Inspired by watching The Great Australian Bake Off, I found myself wanting to have a go at baking a tarte au citron, or lemon tart if you insist. It is essentially an egg-custard tart with a lot of lemon flavouring in it — zest and juice. I more or less followed Mary Berry’s recipe. Here’s the outcome:
It’s not quite as clean as I’d have liked, but then I had to use the wrong flour (high-gluten bread flour instead of plain, which we’re out of) and I had to cook it in the wrong container (ceramic instead of metal). It tastes great, so I’m happy with it as a first iteration.
And yet I can’t feel our family decision instead to re-watch the 2011 Christmas special The Doctor, the Widow and the Wardrobe was the smart play. Apparently Graham and Ryan leave the series during the special, though, so that’s something to look forward to. It’s just possible that Yaz as sole companion might turn out to have as-yet only hinted-at depths.
In the last few weeks I’ve had a horrible and debilitating attack of arthritis, so extreme that for several days I was physically unable to leave my bedroom. It also fogged my brain so I was absolutely unable to concentrate, so couldn’t work from the bed. (Don’t worry, I am much better now, thanks to the wonder of anti-inflammatory steroids.) During my lay-up, I watched quite a few films, so here are some brief and beleated thoughts on them.
Rocky III (1982)
I watched the first four Rocky films way back around the time they first came out, and have been gradually revisiting them in the last year. Continue reading →
In a series of tweets commenting on this, the article’s author James Rothwell (the Telegraph‘s Brexit & Europe correspondent) brings some more detail:
I understand that senior members of Britain’s road haulage industry came out of a recent meeting with Grayling where they were astonished by his lack of grasp of the key detail on Brexit
One of them, Kevin Hopper, who runs a major firm up in Yorkshire, said that he tried to explain to Grayling that if there is no Brexit deal then UK haulage drivers won’t be able to drive in EU as their papers will be invalid
Grayling, he says, “looked at me like I was speaking a foreign language.”
Kevin says Grayling appeared to have never heard of this document but he insisted that “everything would be fine”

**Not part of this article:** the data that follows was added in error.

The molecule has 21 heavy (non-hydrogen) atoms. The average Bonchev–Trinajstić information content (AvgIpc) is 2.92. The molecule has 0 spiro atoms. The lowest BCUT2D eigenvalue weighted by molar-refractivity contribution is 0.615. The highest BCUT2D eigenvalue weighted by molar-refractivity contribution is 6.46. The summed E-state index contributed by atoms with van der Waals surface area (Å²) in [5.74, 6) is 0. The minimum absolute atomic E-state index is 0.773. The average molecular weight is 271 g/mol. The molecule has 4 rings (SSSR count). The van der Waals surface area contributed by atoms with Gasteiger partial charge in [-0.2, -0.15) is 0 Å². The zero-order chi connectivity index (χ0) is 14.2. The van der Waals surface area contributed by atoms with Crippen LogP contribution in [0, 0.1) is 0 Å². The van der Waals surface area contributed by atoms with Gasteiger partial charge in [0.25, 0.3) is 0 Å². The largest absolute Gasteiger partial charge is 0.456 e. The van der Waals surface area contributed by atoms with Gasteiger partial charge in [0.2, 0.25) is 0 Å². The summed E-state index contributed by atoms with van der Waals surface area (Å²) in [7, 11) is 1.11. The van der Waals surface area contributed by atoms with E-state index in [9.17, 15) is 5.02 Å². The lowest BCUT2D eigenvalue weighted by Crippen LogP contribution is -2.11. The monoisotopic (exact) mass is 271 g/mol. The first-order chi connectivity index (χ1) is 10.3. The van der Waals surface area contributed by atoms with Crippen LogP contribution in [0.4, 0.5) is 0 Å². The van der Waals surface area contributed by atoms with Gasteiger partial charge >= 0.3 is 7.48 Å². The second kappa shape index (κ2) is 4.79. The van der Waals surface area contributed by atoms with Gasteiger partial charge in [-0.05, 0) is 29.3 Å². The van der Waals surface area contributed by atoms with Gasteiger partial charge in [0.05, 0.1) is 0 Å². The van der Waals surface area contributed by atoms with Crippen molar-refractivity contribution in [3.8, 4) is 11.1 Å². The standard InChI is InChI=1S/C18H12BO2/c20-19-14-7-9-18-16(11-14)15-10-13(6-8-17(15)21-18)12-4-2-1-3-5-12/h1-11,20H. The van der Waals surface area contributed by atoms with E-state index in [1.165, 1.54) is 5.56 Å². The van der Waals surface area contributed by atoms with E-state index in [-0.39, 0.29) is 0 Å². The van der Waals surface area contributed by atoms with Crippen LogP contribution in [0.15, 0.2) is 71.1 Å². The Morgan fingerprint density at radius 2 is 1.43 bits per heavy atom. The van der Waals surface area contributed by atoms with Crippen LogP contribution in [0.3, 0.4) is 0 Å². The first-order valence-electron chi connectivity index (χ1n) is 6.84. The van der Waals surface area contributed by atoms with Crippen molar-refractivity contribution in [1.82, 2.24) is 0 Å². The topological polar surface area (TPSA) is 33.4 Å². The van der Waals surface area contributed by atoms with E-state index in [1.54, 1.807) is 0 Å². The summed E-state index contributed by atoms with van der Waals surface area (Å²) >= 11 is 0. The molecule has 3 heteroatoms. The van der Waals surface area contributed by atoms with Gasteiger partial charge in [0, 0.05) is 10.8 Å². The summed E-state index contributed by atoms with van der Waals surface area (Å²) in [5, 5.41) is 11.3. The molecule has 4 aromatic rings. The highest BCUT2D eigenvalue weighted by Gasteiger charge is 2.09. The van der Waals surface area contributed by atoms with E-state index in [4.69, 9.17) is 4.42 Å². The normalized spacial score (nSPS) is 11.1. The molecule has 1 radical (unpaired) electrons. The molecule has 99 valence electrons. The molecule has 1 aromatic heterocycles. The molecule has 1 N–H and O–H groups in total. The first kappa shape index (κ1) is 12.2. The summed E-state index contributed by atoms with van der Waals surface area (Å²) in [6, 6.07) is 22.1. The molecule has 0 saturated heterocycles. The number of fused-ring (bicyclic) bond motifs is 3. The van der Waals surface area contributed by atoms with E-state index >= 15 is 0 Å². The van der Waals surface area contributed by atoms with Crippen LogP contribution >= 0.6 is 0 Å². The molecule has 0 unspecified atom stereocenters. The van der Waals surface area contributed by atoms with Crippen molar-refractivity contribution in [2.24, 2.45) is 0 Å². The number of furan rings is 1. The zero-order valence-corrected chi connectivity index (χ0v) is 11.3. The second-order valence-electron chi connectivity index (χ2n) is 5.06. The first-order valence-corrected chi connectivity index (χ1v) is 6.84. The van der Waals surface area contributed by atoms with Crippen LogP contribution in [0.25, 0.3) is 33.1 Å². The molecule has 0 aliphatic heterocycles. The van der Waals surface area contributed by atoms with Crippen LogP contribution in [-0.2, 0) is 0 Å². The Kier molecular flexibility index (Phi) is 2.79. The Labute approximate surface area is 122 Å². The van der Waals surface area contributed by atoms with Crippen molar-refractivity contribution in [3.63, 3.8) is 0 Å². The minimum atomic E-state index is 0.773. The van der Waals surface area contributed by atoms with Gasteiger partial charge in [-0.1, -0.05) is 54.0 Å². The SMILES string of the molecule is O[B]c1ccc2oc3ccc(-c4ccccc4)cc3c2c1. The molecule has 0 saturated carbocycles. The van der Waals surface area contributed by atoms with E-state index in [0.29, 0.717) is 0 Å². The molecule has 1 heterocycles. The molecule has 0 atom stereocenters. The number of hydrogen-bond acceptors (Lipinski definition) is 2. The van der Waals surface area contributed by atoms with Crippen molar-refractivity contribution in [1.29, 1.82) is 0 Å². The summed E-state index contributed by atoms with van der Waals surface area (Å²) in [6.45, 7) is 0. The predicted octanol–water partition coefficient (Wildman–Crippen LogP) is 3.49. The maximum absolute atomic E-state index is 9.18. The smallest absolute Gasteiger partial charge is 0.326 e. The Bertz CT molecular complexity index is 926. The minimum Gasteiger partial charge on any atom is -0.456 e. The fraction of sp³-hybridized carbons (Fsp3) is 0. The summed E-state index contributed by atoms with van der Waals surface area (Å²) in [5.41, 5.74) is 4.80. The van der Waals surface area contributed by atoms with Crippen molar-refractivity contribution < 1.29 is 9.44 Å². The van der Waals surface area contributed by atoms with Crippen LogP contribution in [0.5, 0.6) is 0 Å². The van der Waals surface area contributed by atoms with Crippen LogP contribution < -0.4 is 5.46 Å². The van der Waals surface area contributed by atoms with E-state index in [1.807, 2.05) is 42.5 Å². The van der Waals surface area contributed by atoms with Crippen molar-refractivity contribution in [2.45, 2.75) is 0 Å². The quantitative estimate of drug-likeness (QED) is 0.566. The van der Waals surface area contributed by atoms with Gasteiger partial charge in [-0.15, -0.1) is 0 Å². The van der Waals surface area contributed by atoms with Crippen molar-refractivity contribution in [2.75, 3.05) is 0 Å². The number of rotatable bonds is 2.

I don’t understand why this should be as it is, but here are the top ten searches that bring people to this site (from the WordPress stats page):
the lightning thief
doctor who doctors
doctor who actors
#2 makes perfect sense, given the huge number of sushi photos on The Reinvigorated Programmer, and #4, #6 and #10 make sense in light of the many words I’ve spilled on Doctor Who. #5 (“crunchie”) sneaks in because of the Crunchie-refund saga, which I never thought of as a particularly major part of this site but OK. I suppose #8 (“receipt”) is here for the same reason.
As some of you spotted, yesterday’s post on Theresa May’s negotiating priorities as the UK leaves the EU was rather facetious: everything that I said she should be trying to obtain is something we already have as members. Let’s pick it apart.
Let’s start with the list of nine important goals, before moving on to the four less important — but, for some reason, symbolically significant — issues
If ever the United States of America needed a fourth estate, it’s now. The man-child in the president’s seat is completely out of control even by his own standards. Given his history of vendettas against those who oppose him, it would be easy — understandable, even — for the press to just hunker down and wait four years for all this to be over.
It’s to their enormous credit that they are not doing that. The most respected newspapers and magazines in America are writing boldly and uncompromisingly about the man who every day brings the presidency into disrepute.
Andrew Hickey has made me aware of the harkive project, which is interested in what music people listen to. Today, July 19, is the day they do it for — I have no idea why — so I will be live-blogging what music I listen to today. As much for my own interest as theirs.
Due to a mixup over exactly what he wanted, I bought a phone from Tesco (Moto G 4G) as a birthday present for my youngest son, then found that it wasn’t wanted.
I just called them. They’re coming tomorrow to pick it up, and will refund me in full, not charging for the pickup.
This is quality service. It makes me much more likely to buy expensive items from the again, knowing that they’ve treated me well this time andsafe in the knowledge that they will treat me well in the future.